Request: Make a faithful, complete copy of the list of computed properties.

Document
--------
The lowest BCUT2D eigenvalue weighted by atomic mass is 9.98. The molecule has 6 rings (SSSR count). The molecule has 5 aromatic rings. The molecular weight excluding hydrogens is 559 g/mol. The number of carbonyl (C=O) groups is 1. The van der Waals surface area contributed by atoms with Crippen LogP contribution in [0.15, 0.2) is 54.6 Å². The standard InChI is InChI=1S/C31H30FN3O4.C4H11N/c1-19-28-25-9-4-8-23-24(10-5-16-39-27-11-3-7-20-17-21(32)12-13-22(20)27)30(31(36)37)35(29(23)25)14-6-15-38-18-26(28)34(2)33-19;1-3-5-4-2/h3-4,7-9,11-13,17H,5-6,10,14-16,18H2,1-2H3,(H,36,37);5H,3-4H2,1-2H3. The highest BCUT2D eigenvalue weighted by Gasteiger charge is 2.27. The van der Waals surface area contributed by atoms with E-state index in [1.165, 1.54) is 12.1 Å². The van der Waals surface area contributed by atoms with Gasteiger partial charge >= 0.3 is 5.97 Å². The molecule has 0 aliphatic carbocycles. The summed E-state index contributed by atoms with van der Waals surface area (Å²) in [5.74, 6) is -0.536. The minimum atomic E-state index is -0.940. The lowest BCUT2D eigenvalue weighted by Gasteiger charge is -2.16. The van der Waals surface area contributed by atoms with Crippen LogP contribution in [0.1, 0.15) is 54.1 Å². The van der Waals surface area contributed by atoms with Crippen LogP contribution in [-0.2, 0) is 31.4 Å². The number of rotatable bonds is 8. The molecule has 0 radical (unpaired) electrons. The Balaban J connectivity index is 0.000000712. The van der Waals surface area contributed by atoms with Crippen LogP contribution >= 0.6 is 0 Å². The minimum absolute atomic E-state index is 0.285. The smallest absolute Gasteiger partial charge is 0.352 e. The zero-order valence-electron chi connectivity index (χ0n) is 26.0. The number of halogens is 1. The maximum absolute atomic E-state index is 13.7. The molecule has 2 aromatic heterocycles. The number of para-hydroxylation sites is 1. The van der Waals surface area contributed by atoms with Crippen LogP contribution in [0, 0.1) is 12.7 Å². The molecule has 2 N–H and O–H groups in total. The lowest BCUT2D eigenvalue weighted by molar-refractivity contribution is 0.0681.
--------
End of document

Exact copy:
The lowest BCUT2D eigenvalue weighted by atomic mass is 9.98. The molecule has 6 rings (SSSR count). The molecule has 5 aromatic rings. The molecular weight excluding hydrogens is 559 g/mol. The number of carbonyl (C=O) groups is 1. The van der Waals surface area contributed by atoms with Crippen LogP contribution in [0.15, 0.2) is 54.6 Å². The standard InChI is InChI=1S/C31H30FN3O4.C4H11N/c1-19-28-25-9-4-8-23-24(10-5-16-39-27-11-3-7-20-17-21(32)12-13-22(20)27)30(31(36)37)35(29(23)25)14-6-15-38-18-26(28)34(2)33-19;1-3-5-4-2/h3-4,7-9,11-13,17H,5-6,10,14-16,18H2,1-2H3,(H,36,37);5H,3-4H2,1-2H3. The highest BCUT2D eigenvalue weighted by Gasteiger charge is 2.27. The van der Waals surface area contributed by atoms with E-state index in [1.165, 1.54) is 12.1 Å². The van der Waals surface area contributed by atoms with Gasteiger partial charge >= 0.3 is 5.97 Å². The molecule has 0 aliphatic carbocycles. The summed E-state index contributed by atoms with van der Waals surface area (Å²) in [5.74, 6) is -0.536. The minimum atomic E-state index is -0.940. The lowest BCUT2D eigenvalue weighted by Gasteiger charge is -2.16. The van der Waals surface area contributed by atoms with Crippen LogP contribution in [0.1, 0.15) is 54.1 Å². The van der Waals surface area contributed by atoms with Crippen LogP contribution in [-0.2, 0) is 31.4 Å². The number of rotatable bonds is 8. The molecule has 0 radical (unpaired) electrons. The Balaban J connectivity index is 0.000000712. The van der Waals surface area contributed by atoms with Crippen LogP contribution >= 0.6 is 0 Å². The minimum absolute atomic E-state index is 0.285. The smallest absolute Gasteiger partial charge is 0.352 e. The zero-order valence-electron chi connectivity index (χ0n) is 26.0. The number of halogens is 1. The maximum absolute atomic E-state index is 13.7. The molecule has 2 aromatic heterocycles. The number of para-hydroxylation sites is 1. The van der Waals surface area contributed by atoms with Crippen LogP contribution in [0, 0.1) is 12.7 Å². The molecule has 2 N–H and O–H groups in total. The lowest BCUT2D eigenvalue weighted by molar-refractivity contribution is 0.0681.